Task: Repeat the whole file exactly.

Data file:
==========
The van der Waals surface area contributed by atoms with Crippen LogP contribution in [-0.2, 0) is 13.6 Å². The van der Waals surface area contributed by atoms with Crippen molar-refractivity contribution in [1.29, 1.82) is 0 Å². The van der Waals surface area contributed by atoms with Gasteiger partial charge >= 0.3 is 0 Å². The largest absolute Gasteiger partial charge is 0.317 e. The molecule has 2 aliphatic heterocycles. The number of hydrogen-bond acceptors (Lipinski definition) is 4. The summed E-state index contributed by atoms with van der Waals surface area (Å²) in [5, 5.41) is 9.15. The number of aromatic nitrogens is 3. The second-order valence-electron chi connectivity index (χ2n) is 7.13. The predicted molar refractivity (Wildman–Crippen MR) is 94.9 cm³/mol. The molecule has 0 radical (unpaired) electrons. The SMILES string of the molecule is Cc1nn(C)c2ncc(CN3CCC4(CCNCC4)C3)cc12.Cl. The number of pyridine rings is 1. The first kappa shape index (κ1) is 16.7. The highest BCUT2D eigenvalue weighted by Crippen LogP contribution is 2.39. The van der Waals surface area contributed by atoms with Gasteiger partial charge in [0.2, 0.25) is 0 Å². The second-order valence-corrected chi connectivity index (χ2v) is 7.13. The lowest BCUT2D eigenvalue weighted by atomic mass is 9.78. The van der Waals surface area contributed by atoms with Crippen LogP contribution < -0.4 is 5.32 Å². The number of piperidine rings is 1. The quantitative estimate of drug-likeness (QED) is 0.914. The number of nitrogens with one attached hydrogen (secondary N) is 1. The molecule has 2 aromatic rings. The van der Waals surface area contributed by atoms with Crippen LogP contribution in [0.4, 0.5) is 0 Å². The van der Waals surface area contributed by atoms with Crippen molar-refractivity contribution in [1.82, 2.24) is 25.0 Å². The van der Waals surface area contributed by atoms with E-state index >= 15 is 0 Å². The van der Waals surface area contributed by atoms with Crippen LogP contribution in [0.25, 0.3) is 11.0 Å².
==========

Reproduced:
The van der Waals surface area contributed by atoms with Crippen LogP contribution in [-0.2, 0) is 13.6 Å². The van der Waals surface area contributed by atoms with Crippen molar-refractivity contribution in [1.29, 1.82) is 0 Å². The van der Waals surface area contributed by atoms with Gasteiger partial charge >= 0.3 is 0 Å². The largest absolute Gasteiger partial charge is 0.317 e. The molecule has 2 aliphatic heterocycles. The number of hydrogen-bond acceptors (Lipinski definition) is 4. The summed E-state index contributed by atoms with van der Waals surface area (Å²) in [5, 5.41) is 9.15. The number of aromatic nitrogens is 3. The second-order valence-electron chi connectivity index (χ2n) is 7.13. The predicted molar refractivity (Wildman–Crippen MR) is 94.9 cm³/mol. The molecule has 0 radical (unpaired) electrons. The SMILES string of the molecule is Cc1nn(C)c2ncc(CN3CCC4(CCNCC4)C3)cc12.Cl. The number of pyridine rings is 1. The first kappa shape index (κ1) is 16.7. The highest BCUT2D eigenvalue weighted by Crippen LogP contribution is 2.39. The van der Waals surface area contributed by atoms with Gasteiger partial charge in [0.2, 0.25) is 0 Å². The second-order valence-corrected chi connectivity index (χ2v) is 7.13. The lowest BCUT2D eigenvalue weighted by atomic mass is 9.78. The van der Waals surface area contributed by atoms with Crippen LogP contribution < -0.4 is 5.32 Å². The number of piperidine rings is 1. The quantitative estimate of drug-likeness (QED) is 0.914. The number of nitrogens with one attached hydrogen (secondary N) is 1. The molecule has 2 aromatic rings. The van der Waals surface area contributed by atoms with Crippen LogP contribution in [0.4, 0.5) is 0 Å². The van der Waals surface area contributed by atoms with Crippen molar-refractivity contribution in [1.82, 2.24) is 25.0 Å². The van der Waals surface area contributed by atoms with E-state index >= 15 is 0 Å². The van der Waals surface area contributed by atoms with Crippen LogP contribution in [0.25, 0.3) is 11.0 Å².